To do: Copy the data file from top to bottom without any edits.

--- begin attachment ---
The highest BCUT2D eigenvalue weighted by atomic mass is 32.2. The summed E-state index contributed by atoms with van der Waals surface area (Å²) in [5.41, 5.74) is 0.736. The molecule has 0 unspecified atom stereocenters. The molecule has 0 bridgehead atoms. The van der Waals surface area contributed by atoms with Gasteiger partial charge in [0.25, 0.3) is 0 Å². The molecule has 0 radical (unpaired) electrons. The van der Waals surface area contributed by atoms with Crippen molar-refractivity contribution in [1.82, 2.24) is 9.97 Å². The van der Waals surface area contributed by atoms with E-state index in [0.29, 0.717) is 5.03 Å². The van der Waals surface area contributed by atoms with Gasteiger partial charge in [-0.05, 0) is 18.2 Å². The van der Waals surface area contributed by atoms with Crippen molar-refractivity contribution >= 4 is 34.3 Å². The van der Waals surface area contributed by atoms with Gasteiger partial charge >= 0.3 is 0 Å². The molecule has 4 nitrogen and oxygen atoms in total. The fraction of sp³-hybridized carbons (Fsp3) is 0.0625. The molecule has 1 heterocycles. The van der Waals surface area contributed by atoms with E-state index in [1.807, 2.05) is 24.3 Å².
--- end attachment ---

The highest BCUT2D eigenvalue weighted by atomic mass is 32.2. The summed E-state index contributed by atoms with van der Waals surface area (Å²) in [5.41, 5.74) is 0.736. The molecule has 0 unspecified atom stereocenters. The molecule has 0 bridgehead atoms. The van der Waals surface area contributed by atoms with Gasteiger partial charge in [0.25, 0.3) is 0 Å². The molecule has 0 radical (unpaired) electrons. The van der Waals surface area contributed by atoms with Crippen molar-refractivity contribution in [1.82, 2.24) is 9.97 Å². The van der Waals surface area contributed by atoms with E-state index in [0.29, 0.717) is 5.03 Å². The van der Waals surface area contributed by atoms with Gasteiger partial charge in [-0.05, 0) is 18.2 Å². The van der Waals surface area contributed by atoms with Crippen molar-refractivity contribution >= 4 is 34.3 Å². The van der Waals surface area contributed by atoms with Gasteiger partial charge >= 0.3 is 0 Å². The molecule has 4 nitrogen and oxygen atoms in total. The fraction of sp³-hybridized carbons (Fsp3) is 0.0625. The molecule has 1 heterocycles. The van der Waals surface area contributed by atoms with E-state index in [1.807, 2.05) is 24.3 Å².